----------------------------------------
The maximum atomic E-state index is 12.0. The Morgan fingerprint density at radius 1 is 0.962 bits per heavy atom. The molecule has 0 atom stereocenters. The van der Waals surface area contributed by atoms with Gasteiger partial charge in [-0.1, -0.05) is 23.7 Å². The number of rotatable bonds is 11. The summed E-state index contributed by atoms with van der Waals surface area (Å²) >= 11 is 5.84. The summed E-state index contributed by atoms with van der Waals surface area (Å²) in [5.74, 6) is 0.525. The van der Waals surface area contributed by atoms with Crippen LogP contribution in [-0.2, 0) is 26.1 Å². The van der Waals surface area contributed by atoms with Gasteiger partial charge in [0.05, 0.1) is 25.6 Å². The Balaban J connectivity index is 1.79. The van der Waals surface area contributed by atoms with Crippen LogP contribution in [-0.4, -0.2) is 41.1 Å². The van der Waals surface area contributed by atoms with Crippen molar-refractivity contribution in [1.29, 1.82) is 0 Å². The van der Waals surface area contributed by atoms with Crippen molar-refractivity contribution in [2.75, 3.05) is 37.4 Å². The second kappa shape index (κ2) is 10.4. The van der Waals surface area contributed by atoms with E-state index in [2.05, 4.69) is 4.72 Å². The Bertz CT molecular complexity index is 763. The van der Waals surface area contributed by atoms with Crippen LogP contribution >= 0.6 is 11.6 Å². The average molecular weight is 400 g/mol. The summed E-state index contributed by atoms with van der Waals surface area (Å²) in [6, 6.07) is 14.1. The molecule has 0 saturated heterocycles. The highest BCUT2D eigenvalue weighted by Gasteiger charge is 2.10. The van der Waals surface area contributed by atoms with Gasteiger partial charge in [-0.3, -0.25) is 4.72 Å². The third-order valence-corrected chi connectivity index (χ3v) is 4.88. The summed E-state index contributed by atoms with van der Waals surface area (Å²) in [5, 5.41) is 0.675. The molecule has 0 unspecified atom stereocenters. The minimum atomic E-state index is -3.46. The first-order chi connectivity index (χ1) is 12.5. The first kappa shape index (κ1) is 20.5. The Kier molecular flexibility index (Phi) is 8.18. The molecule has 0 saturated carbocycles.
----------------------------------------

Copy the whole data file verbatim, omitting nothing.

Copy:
The maximum atomic E-state index is 12.0. The Morgan fingerprint density at radius 1 is 0.962 bits per heavy atom. The molecule has 0 atom stereocenters. The van der Waals surface area contributed by atoms with Gasteiger partial charge in [-0.1, -0.05) is 23.7 Å². The number of rotatable bonds is 11. The summed E-state index contributed by atoms with van der Waals surface area (Å²) >= 11 is 5.84. The summed E-state index contributed by atoms with van der Waals surface area (Å²) in [5.74, 6) is 0.525. The van der Waals surface area contributed by atoms with Crippen LogP contribution in [-0.2, 0) is 26.1 Å². The van der Waals surface area contributed by atoms with Gasteiger partial charge in [0.05, 0.1) is 25.6 Å². The Balaban J connectivity index is 1.79. The van der Waals surface area contributed by atoms with Crippen LogP contribution in [-0.4, -0.2) is 41.1 Å². The van der Waals surface area contributed by atoms with Crippen molar-refractivity contribution in [1.29, 1.82) is 0 Å². The van der Waals surface area contributed by atoms with Crippen molar-refractivity contribution in [2.75, 3.05) is 37.4 Å². The second kappa shape index (κ2) is 10.4. The van der Waals surface area contributed by atoms with E-state index in [2.05, 4.69) is 4.72 Å². The Bertz CT molecular complexity index is 763. The van der Waals surface area contributed by atoms with Crippen LogP contribution >= 0.6 is 11.6 Å². The average molecular weight is 400 g/mol. The summed E-state index contributed by atoms with van der Waals surface area (Å²) in [6, 6.07) is 14.1. The molecule has 0 saturated heterocycles. The highest BCUT2D eigenvalue weighted by Gasteiger charge is 2.10. The van der Waals surface area contributed by atoms with Gasteiger partial charge in [-0.3, -0.25) is 4.72 Å². The third-order valence-corrected chi connectivity index (χ3v) is 4.88. The summed E-state index contributed by atoms with van der Waals surface area (Å²) in [5, 5.41) is 0.675. The molecule has 0 unspecified atom stereocenters. The minimum atomic E-state index is -3.46. The first-order chi connectivity index (χ1) is 12.5. The first kappa shape index (κ1) is 20.5. The Kier molecular flexibility index (Phi) is 8.18. The molecule has 0 saturated carbocycles.